Our unique osteoporosis program has been successfully supporting patients for the past eight years. Research studies have shown that specific exercise can improve bone mineral density. This six-week program, which includes exercise and education, utilizes the scientific research that evaluates the effects of exercise on bone mineral density. These programs generally run every six weeks during the months of September through April and are available at both of our Guelph clinics and at our Acton location.
Here is what some of our past participants have said:
“I really enjoyed learning and doing the exercises!”
“I wish I would have had this information along time ago…”
“…everyone involved was very knowledgeable and professional.”
If you have any questions, or wish to register for the program, please contact us.
Post Breast Cancer
This program utilizes exercises and hands-on physiotherapy to educate, to restore upper limb range of motion, and to minimize swelling.
What does the research say?
Research studies have shown that women who attend physiotherapy have less pain, return to activity quicker and show improved shoulder function. These private treatments are booked as independent treatment sessions and are currently offered at our Guelph – Bullfrog Mall and Acton clinics.
What is common but NOT normal
Low Back Pain, Pelvic Pain and Physiotherapy
It is well known that almost half of all pregnant women and 25% of postpartum women suffer from pelvic and/or low back pain. Pelvic pain is a specific kind of low back pain. It can come from many structures including the pelvic floor, sacroiliac joints, hip joints and surrounding muscles. The Society of Obstetricians and Gynaecologists of Canada readily acknowledges that core stability training with a physiotherapist is recommended to prevent and treat back and pelvic pain during and following pregnancy (Joint Policy Statement for the SOGC, 2005).
1 in 2 childbearing women will suffer with some form of pelvic dysfunction, including pelvic pain, incontinence and prolapse. Physiotherapy can help successfully treat these conditions. Although these dysfunctions are common, it does NOT mean that we have to “live with it”. If you have concerns about your pelvic health, please contact a health care professional to discuss your concerns.
Urinary Incontinence – 1 in 3 women will experience urinary incontinence in their lifetime.
Urinary incontinence is the involuntary leakage of urine, regardless of amount or situation. Stress Incontinence (SI) refers to leakage that is noticed during a cough or sneeze, when laughing, or during strenuous activities like soccer, jumping jacks, or other aerobic activities. Sometimes women get the sudden and urgent need to get to a bathroom. Urge Incontinence (UI) is the loss of urine that is accompanied by this sudden, urgent feeling. Fecal Incontinence is a loss of control of the bowel resulting in fecal leakage.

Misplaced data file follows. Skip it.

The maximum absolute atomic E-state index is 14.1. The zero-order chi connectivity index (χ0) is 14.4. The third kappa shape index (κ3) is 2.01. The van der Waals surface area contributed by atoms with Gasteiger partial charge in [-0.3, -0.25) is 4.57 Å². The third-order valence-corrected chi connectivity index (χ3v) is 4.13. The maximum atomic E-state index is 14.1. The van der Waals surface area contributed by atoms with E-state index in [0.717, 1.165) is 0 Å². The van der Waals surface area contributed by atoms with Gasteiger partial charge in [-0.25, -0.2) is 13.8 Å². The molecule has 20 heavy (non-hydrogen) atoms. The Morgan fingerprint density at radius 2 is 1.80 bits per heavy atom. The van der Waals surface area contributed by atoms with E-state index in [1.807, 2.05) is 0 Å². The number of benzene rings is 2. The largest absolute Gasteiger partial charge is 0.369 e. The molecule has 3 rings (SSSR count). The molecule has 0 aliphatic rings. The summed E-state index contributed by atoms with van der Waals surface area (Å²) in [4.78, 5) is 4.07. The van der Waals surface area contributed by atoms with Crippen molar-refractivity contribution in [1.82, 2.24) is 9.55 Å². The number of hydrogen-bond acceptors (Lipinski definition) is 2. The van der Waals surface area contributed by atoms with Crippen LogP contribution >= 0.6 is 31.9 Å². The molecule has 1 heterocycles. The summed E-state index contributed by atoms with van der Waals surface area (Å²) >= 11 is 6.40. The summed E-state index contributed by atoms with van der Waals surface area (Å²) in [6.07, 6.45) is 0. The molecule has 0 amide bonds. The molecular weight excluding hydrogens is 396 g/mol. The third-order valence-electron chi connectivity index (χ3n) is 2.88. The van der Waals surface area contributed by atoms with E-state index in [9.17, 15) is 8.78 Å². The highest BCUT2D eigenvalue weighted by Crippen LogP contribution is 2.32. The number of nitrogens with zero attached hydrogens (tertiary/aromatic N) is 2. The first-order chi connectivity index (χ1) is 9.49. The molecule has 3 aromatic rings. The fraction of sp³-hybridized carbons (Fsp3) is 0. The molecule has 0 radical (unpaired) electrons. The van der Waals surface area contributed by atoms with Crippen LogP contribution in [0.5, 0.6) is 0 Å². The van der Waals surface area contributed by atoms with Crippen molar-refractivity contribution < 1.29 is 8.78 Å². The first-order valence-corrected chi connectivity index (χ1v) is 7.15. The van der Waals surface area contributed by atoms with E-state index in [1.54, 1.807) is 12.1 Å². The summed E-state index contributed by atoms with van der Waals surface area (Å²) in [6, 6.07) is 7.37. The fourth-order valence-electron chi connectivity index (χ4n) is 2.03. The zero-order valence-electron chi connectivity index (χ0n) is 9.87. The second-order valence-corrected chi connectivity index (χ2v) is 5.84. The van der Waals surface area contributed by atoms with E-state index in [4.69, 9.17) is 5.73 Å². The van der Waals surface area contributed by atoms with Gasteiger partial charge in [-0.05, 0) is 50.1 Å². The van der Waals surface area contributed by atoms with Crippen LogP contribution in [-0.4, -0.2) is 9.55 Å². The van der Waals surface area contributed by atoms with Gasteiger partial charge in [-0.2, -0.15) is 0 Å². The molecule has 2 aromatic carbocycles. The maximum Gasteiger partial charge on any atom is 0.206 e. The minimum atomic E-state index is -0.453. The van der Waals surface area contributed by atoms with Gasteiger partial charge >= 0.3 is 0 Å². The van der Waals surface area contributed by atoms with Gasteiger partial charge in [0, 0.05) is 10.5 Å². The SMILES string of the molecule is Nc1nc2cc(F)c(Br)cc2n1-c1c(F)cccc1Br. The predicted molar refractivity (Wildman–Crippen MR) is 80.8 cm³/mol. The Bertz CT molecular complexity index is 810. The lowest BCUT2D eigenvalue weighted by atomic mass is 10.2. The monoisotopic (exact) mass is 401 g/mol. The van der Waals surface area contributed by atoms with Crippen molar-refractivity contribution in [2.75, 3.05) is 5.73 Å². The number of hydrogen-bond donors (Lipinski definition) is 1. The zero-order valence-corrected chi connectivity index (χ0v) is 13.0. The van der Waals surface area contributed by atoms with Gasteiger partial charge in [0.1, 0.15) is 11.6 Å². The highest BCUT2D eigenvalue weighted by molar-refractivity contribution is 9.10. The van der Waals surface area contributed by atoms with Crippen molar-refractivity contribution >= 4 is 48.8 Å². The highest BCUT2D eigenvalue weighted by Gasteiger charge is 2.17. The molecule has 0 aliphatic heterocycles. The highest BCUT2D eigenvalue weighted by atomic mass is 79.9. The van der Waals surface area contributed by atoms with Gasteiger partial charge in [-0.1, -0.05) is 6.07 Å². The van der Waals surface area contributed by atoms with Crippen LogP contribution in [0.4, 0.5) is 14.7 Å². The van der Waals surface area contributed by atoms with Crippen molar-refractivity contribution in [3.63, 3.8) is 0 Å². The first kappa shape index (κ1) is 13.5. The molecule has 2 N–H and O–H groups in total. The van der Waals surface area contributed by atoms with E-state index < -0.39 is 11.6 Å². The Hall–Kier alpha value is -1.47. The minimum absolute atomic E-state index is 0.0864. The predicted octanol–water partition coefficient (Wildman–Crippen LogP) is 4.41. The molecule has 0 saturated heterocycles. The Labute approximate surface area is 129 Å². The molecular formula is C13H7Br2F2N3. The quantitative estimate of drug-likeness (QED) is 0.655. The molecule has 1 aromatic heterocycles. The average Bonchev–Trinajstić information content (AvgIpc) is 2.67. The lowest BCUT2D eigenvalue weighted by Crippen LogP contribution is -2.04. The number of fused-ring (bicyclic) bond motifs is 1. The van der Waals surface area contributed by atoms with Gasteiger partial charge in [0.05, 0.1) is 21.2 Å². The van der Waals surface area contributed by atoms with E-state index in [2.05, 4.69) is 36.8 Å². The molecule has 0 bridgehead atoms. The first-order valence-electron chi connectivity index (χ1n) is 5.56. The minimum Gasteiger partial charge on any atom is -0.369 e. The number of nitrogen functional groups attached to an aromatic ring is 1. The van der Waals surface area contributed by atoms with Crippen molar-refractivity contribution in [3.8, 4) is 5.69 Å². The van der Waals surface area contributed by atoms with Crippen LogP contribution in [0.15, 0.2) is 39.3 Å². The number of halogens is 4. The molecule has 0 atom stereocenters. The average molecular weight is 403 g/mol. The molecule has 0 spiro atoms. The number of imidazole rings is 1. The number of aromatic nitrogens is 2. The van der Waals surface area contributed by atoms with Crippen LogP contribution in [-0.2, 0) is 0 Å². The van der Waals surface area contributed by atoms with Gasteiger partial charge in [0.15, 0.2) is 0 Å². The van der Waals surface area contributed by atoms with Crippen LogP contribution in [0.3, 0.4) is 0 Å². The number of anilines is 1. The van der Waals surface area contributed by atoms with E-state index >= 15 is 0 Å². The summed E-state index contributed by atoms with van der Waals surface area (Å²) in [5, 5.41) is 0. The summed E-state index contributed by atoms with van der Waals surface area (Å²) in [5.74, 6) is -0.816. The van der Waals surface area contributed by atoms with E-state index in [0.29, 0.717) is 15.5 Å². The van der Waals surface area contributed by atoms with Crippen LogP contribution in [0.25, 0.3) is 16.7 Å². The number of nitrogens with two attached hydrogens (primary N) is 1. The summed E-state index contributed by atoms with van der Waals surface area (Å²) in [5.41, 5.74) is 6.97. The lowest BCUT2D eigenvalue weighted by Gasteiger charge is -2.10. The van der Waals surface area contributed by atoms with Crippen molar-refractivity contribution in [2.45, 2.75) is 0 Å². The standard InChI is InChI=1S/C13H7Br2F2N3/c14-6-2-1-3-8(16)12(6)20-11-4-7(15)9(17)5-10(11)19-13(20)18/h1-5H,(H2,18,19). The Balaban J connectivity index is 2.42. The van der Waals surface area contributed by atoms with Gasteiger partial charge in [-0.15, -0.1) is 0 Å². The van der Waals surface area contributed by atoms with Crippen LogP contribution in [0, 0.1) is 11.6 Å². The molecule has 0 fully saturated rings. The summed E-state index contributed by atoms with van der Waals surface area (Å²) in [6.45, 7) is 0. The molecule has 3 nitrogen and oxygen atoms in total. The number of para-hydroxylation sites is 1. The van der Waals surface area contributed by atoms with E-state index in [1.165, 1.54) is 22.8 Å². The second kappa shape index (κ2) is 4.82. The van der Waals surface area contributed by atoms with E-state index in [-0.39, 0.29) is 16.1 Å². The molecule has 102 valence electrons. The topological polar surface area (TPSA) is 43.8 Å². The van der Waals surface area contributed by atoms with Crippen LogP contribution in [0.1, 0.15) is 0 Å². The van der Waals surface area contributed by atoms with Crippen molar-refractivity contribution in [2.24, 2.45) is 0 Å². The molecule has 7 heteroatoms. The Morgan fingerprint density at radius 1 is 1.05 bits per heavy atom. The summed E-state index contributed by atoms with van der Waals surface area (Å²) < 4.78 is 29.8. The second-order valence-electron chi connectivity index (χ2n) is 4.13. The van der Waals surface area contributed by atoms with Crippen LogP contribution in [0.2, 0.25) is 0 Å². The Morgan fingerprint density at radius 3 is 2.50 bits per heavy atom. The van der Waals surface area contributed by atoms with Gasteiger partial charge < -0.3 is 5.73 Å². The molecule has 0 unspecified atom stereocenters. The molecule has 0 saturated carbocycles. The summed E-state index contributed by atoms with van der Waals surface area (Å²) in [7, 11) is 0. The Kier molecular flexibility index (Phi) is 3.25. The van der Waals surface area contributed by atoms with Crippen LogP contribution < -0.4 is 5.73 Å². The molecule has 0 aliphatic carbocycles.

Over 40% of women experience Urinary Incontinence during their first pregnancy and up to 25% of women after their first pregnancy will experience altered fecal continence.
Most incontinence is a mixture of both types of stress and urge incontinence. Weakness of the pelvic floor muscles can contribute to incontinence. But it is also important to acknowledge that tightness in the pelvic floor muscles can also contribute to incontinence. This tightness may be the result of trauma during delivery, or from scar tissue resulting from caesarian sections or suturing. This tightness can cause dysfunction of the pelvic floor muscles, meaning they will not work with the appropriate strength, endurance, or timing.
Incontinence and Physiotherapy
We know that incontinence is common, but physiotherapy can help – both preventatively and after giving birth. Women who receive pelvic floor strengthening before delivery are 56% less likely to suffer incontinence during their late pregnancy stages and are also less likely to suffer from incontinence post-partum. Likewise women who received pelvic floor physiotherapy following the birth of their baby were significantly less likely to suffer from either urinary or fecal incontinence.